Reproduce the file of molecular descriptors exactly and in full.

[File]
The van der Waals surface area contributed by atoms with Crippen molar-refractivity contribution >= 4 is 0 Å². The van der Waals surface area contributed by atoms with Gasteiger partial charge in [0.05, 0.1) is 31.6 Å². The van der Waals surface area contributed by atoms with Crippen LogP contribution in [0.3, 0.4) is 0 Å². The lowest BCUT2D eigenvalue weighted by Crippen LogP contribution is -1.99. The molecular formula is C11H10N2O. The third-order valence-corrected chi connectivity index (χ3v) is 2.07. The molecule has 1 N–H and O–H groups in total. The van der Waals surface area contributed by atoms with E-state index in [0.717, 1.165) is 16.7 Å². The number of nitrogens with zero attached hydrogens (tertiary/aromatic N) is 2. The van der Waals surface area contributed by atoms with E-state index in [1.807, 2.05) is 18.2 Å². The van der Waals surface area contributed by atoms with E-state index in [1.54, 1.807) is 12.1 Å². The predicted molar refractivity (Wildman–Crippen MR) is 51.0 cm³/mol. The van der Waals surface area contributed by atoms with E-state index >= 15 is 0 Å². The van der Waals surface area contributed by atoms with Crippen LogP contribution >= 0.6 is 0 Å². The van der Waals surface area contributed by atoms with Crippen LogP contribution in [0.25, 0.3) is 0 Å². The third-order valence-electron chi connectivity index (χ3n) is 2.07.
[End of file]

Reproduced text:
The van der Waals surface area contributed by atoms with Crippen molar-refractivity contribution >= 4 is 0 Å². The van der Waals surface area contributed by atoms with Gasteiger partial charge in [0.05, 0.1) is 31.6 Å². The van der Waals surface area contributed by atoms with Crippen LogP contribution in [0.3, 0.4) is 0 Å². The lowest BCUT2D eigenvalue weighted by Crippen LogP contribution is -1.99. The molecular formula is C11H10N2O. The third-order valence-corrected chi connectivity index (χ3v) is 2.07. The molecule has 1 N–H and O–H groups in total. The van der Waals surface area contributed by atoms with E-state index in [0.717, 1.165) is 16.7 Å². The number of nitrogens with zero attached hydrogens (tertiary/aromatic N) is 2. The van der Waals surface area contributed by atoms with E-state index in [1.807, 2.05) is 18.2 Å². The van der Waals surface area contributed by atoms with E-state index in [1.54, 1.807) is 12.1 Å². The predicted molar refractivity (Wildman–Crippen MR) is 51.0 cm³/mol. The van der Waals surface area contributed by atoms with E-state index >= 15 is 0 Å². The van der Waals surface area contributed by atoms with Crippen LogP contribution >= 0.6 is 0 Å². The van der Waals surface area contributed by atoms with Crippen LogP contribution in [0.25, 0.3) is 0 Å². The third-order valence-electron chi connectivity index (χ3n) is 2.07.